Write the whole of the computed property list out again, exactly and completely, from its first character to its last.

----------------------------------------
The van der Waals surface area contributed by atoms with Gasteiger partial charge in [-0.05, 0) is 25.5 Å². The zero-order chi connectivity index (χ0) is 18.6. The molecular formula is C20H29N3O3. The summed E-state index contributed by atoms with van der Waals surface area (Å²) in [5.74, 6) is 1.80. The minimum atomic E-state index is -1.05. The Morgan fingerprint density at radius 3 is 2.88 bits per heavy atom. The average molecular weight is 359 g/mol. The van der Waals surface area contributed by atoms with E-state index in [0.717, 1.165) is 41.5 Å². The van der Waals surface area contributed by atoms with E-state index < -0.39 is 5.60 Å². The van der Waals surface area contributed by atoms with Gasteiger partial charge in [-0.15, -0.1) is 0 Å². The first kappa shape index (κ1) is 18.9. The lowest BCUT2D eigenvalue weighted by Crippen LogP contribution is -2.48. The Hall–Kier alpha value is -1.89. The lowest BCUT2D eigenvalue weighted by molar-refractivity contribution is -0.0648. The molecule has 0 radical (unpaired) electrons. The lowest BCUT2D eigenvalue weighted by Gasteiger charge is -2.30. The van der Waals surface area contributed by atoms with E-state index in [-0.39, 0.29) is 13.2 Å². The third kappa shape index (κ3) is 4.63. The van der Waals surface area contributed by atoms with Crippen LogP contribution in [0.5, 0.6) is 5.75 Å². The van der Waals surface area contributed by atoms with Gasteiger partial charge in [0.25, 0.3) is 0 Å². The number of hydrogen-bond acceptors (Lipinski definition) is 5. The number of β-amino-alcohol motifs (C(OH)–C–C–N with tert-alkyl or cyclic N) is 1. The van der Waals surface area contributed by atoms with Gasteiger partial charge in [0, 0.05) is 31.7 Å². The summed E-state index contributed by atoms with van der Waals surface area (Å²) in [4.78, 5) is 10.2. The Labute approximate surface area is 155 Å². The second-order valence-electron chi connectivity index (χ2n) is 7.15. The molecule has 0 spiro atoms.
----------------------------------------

The van der Waals surface area contributed by atoms with Gasteiger partial charge in [-0.05, 0) is 25.5 Å². The zero-order chi connectivity index (χ0) is 18.6. The molecular formula is C20H29N3O3. The summed E-state index contributed by atoms with van der Waals surface area (Å²) in [5.74, 6) is 1.80. The minimum atomic E-state index is -1.05. The Morgan fingerprint density at radius 3 is 2.88 bits per heavy atom. The average molecular weight is 359 g/mol. The van der Waals surface area contributed by atoms with E-state index in [0.717, 1.165) is 41.5 Å². The van der Waals surface area contributed by atoms with E-state index < -0.39 is 5.60 Å². The van der Waals surface area contributed by atoms with Gasteiger partial charge in [-0.15, -0.1) is 0 Å². The first kappa shape index (κ1) is 18.9. The lowest BCUT2D eigenvalue weighted by Crippen LogP contribution is -2.48. The Hall–Kier alpha value is -1.89. The lowest BCUT2D eigenvalue weighted by molar-refractivity contribution is -0.0648. The molecule has 0 radical (unpaired) electrons. The lowest BCUT2D eigenvalue weighted by Gasteiger charge is -2.30. The van der Waals surface area contributed by atoms with E-state index in [-0.39, 0.29) is 13.2 Å². The third kappa shape index (κ3) is 4.63. The van der Waals surface area contributed by atoms with Crippen LogP contribution in [0.5, 0.6) is 5.75 Å². The van der Waals surface area contributed by atoms with Gasteiger partial charge in [0.25, 0.3) is 0 Å². The number of hydrogen-bond acceptors (Lipinski definition) is 5. The number of β-amino-alcohol motifs (C(OH)–C–C–N with tert-alkyl or cyclic N) is 1. The van der Waals surface area contributed by atoms with Gasteiger partial charge in [0, 0.05) is 31.7 Å². The summed E-state index contributed by atoms with van der Waals surface area (Å²) in [4.78, 5) is 10.2. The Labute approximate surface area is 155 Å². The second-order valence-electron chi connectivity index (χ2n) is 7.15. The molecule has 0 spiro atoms.